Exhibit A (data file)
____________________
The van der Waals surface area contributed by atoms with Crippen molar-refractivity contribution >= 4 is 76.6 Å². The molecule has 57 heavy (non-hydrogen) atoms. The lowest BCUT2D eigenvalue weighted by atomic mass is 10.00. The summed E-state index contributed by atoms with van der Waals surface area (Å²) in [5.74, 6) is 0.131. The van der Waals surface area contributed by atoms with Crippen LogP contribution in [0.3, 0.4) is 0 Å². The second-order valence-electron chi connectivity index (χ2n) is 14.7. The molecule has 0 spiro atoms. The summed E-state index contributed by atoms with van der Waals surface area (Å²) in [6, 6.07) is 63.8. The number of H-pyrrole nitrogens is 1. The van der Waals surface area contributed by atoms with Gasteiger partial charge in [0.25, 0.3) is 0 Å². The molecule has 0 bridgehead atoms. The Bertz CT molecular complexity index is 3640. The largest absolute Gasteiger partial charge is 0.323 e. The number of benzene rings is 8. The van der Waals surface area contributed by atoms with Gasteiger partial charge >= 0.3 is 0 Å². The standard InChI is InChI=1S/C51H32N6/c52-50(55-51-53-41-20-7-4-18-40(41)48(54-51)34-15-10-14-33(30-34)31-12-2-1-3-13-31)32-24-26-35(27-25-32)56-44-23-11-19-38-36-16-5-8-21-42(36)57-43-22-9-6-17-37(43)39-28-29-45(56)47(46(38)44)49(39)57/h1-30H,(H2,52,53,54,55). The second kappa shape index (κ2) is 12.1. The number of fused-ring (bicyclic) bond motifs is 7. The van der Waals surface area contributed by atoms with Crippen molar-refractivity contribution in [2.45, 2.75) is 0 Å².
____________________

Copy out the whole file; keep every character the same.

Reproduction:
The van der Waals surface area contributed by atoms with Crippen molar-refractivity contribution >= 4 is 76.6 Å². The molecule has 57 heavy (non-hydrogen) atoms. The lowest BCUT2D eigenvalue weighted by atomic mass is 10.00. The summed E-state index contributed by atoms with van der Waals surface area (Å²) in [5.74, 6) is 0.131. The van der Waals surface area contributed by atoms with Crippen LogP contribution in [0.3, 0.4) is 0 Å². The second-order valence-electron chi connectivity index (χ2n) is 14.7. The molecule has 0 spiro atoms. The summed E-state index contributed by atoms with van der Waals surface area (Å²) in [6, 6.07) is 63.8. The number of H-pyrrole nitrogens is 1. The van der Waals surface area contributed by atoms with Gasteiger partial charge in [0.25, 0.3) is 0 Å². The molecule has 0 bridgehead atoms. The Bertz CT molecular complexity index is 3640. The largest absolute Gasteiger partial charge is 0.323 e. The number of benzene rings is 8. The van der Waals surface area contributed by atoms with Gasteiger partial charge >= 0.3 is 0 Å². The standard InChI is InChI=1S/C51H32N6/c52-50(55-51-53-41-20-7-4-18-40(41)48(54-51)34-15-10-14-33(30-34)31-12-2-1-3-13-31)32-24-26-35(27-25-32)56-44-23-11-19-38-36-16-5-8-21-42(36)57-43-22-9-6-17-37(43)39-28-29-45(56)47(46(38)44)49(39)57/h1-30H,(H2,52,53,54,55). The second kappa shape index (κ2) is 12.1. The number of fused-ring (bicyclic) bond motifs is 7. The van der Waals surface area contributed by atoms with Crippen molar-refractivity contribution in [2.45, 2.75) is 0 Å².